From Publishers Weekly
One expects a rock n roll memoir to be full of sound and fury, signifying nothing if not the inflamed passions, tortured egos, precipitous climb and calamitous descent of its subjects. Emerson, composer and keyboardist for the Nice and, later, Emerson, Lake & Palmer, gives readers all this: from flag-burnings to overeager groupies, from musical mishaps to drunken, drug-addled excesses, as well as a host of backstage celebrity interactions. (Mick Jagger, Jimi Hendrix, Rod Stewart and a wonderfully catty portrait of Leonard Bernstein as a supercilious old perv are just a few that dot the books landscape.) Wildly theatrical onstage, Emerson played Norman Bates to his organs and keyboards, hacking away at them with knives and swords, often leaving them ruined and smoldering in his wake. The problem is that, as narrator to his own life, Emerson seems too, well, nice to rev the engine needed to drive such a book properly. He pulls back when he should barrel full-speed, and his writing lacks the killer incisiveness of his keyboard play. Slow to start, often clumsily overwritten and self-serving, Emersons memoir shows little sense of the narrative arc of the authors life, and so the book trudges on in a litany of events, happenings and episodes that ultimately dont add up to more than a series of pictures at an exhibition. Emerson seems too self-absorbed to be an acute observer of others, neither does he appear reflective enough to cast light on the shadows of his own life. Fans of Emersons bands will relish the scenester details anyway, but others may find themselves wishing he could write with the same brilliant abandon that he applied to his music.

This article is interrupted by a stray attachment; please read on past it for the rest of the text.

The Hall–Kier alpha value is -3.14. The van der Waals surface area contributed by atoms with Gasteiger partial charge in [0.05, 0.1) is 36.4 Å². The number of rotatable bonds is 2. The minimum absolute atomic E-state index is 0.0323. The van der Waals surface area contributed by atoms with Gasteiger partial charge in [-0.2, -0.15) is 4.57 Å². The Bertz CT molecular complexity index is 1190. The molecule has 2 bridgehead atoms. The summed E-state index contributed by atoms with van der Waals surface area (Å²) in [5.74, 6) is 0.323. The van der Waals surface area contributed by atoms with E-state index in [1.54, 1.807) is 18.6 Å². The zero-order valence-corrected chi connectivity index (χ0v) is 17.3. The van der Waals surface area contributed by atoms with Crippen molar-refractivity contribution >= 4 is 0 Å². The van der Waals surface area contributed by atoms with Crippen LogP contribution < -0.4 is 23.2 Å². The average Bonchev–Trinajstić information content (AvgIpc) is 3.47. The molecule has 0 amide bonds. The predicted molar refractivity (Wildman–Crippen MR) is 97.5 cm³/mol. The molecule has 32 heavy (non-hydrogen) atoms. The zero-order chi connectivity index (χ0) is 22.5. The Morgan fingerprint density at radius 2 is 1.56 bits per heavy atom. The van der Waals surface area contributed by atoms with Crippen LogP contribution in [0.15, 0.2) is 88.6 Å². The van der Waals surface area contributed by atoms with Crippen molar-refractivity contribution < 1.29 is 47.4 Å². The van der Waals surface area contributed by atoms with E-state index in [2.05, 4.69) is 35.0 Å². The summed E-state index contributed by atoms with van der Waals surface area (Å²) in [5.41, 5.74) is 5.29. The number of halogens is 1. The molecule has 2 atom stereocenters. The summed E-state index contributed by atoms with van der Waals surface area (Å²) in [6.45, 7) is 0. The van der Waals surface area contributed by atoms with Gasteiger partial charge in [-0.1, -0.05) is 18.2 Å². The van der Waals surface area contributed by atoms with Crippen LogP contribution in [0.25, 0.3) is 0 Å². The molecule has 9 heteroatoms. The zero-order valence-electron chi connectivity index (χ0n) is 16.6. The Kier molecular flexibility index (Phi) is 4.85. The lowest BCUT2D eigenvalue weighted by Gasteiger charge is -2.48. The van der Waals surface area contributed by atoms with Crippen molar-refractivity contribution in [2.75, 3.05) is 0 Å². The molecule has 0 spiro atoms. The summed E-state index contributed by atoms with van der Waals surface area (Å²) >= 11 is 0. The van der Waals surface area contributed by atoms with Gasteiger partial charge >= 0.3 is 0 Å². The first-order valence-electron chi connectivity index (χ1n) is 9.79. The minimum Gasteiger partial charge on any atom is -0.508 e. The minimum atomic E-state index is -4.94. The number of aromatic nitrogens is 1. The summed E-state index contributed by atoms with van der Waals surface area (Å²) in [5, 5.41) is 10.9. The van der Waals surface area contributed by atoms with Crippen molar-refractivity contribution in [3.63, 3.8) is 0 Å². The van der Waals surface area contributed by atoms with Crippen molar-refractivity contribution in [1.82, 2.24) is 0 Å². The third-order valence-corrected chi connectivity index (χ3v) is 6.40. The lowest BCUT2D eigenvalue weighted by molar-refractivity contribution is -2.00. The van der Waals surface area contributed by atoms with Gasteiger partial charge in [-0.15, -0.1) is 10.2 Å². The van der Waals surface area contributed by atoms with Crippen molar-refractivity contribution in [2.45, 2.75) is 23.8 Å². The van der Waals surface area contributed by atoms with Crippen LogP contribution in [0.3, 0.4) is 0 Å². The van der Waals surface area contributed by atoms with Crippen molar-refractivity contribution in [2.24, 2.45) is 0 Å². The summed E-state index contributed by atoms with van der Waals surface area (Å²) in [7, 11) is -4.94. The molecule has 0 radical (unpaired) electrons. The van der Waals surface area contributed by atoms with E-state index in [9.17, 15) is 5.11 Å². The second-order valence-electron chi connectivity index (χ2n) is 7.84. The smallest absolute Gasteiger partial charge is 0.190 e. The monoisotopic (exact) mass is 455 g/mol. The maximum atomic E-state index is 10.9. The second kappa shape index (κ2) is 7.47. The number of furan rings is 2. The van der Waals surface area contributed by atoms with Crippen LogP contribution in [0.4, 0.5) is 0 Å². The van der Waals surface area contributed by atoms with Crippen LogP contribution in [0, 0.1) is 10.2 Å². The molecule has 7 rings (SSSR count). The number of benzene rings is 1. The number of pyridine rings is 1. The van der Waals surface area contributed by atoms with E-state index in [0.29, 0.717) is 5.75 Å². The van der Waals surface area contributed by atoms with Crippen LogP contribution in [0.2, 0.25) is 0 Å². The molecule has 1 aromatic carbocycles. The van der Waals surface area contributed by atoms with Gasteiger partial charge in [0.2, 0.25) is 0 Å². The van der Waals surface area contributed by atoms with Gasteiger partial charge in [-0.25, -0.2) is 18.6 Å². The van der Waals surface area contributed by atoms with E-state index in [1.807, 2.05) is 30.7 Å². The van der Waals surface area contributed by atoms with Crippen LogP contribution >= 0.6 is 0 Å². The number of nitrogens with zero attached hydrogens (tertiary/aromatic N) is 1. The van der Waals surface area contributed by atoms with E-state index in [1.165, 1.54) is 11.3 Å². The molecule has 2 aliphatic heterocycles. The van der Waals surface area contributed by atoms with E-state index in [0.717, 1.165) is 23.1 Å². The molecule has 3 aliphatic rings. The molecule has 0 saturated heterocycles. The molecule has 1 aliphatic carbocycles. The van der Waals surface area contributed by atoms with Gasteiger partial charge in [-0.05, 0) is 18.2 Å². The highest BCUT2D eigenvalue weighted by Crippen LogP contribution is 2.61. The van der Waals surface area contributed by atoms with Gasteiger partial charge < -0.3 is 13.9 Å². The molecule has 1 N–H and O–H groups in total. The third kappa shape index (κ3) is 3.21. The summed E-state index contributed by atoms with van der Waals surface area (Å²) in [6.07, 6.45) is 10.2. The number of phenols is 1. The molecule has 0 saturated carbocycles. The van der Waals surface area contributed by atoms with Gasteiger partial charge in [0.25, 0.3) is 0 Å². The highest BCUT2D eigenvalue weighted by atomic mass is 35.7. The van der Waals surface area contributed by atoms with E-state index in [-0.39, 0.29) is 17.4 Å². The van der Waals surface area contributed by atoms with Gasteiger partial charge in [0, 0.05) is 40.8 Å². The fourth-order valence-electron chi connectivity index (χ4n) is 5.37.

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“Unputdownable! A hysterical, intriguing, and important musical memoir.” -- The Sunday Times
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